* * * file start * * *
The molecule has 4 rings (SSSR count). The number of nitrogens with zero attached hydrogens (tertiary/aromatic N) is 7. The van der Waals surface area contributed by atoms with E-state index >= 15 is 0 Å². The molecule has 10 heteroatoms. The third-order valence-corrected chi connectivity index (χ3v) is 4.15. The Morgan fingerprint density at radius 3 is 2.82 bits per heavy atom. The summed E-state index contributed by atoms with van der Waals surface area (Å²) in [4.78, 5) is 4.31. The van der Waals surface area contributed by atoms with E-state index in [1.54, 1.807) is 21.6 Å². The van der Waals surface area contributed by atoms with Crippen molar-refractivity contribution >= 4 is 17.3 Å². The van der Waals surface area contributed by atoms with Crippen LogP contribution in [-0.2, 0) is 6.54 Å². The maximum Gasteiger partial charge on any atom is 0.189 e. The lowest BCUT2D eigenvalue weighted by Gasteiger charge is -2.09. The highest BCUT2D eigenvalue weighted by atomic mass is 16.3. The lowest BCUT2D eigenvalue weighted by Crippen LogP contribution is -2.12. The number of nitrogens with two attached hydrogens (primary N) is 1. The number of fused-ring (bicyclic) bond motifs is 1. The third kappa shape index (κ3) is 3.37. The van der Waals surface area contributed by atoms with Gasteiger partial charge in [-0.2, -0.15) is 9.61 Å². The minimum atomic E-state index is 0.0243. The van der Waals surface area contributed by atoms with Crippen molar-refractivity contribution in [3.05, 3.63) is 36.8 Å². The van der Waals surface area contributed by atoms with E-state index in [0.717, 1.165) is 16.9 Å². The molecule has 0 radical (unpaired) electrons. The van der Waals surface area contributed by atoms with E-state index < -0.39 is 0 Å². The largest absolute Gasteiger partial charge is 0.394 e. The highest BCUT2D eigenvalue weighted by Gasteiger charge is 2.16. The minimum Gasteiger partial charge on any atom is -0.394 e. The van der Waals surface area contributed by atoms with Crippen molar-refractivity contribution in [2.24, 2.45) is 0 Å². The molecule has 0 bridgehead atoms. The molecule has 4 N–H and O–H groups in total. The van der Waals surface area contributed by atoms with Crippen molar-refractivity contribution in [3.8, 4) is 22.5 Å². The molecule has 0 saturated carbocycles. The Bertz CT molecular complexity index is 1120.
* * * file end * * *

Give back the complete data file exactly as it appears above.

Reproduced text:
The molecule has 4 rings (SSSR count). The number of nitrogens with zero attached hydrogens (tertiary/aromatic N) is 7. The van der Waals surface area contributed by atoms with E-state index >= 15 is 0 Å². The molecule has 10 heteroatoms. The third-order valence-corrected chi connectivity index (χ3v) is 4.15. The Morgan fingerprint density at radius 3 is 2.82 bits per heavy atom. The summed E-state index contributed by atoms with van der Waals surface area (Å²) in [4.78, 5) is 4.31. The van der Waals surface area contributed by atoms with E-state index in [1.54, 1.807) is 21.6 Å². The van der Waals surface area contributed by atoms with Crippen molar-refractivity contribution >= 4 is 17.3 Å². The van der Waals surface area contributed by atoms with Crippen LogP contribution in [-0.2, 0) is 6.54 Å². The maximum Gasteiger partial charge on any atom is 0.189 e. The lowest BCUT2D eigenvalue weighted by Gasteiger charge is -2.09. The highest BCUT2D eigenvalue weighted by atomic mass is 16.3. The lowest BCUT2D eigenvalue weighted by Crippen LogP contribution is -2.12. The number of nitrogens with two attached hydrogens (primary N) is 1. The number of fused-ring (bicyclic) bond motifs is 1. The third kappa shape index (κ3) is 3.37. The van der Waals surface area contributed by atoms with Gasteiger partial charge in [-0.2, -0.15) is 9.61 Å². The minimum atomic E-state index is 0.0243. The van der Waals surface area contributed by atoms with Crippen molar-refractivity contribution in [3.05, 3.63) is 36.8 Å². The van der Waals surface area contributed by atoms with E-state index in [0.717, 1.165) is 16.9 Å². The molecule has 0 radical (unpaired) electrons. The van der Waals surface area contributed by atoms with E-state index < -0.39 is 0 Å². The largest absolute Gasteiger partial charge is 0.394 e. The highest BCUT2D eigenvalue weighted by Gasteiger charge is 2.16. The minimum Gasteiger partial charge on any atom is -0.394 e. The van der Waals surface area contributed by atoms with Crippen molar-refractivity contribution in [2.24, 2.45) is 0 Å². The molecule has 0 bridgehead atoms. The molecule has 4 N–H and O–H groups in total. The van der Waals surface area contributed by atoms with Crippen molar-refractivity contribution in [3.8, 4) is 22.5 Å². The molecule has 0 saturated carbocycles. The Bertz CT molecular complexity index is 1120.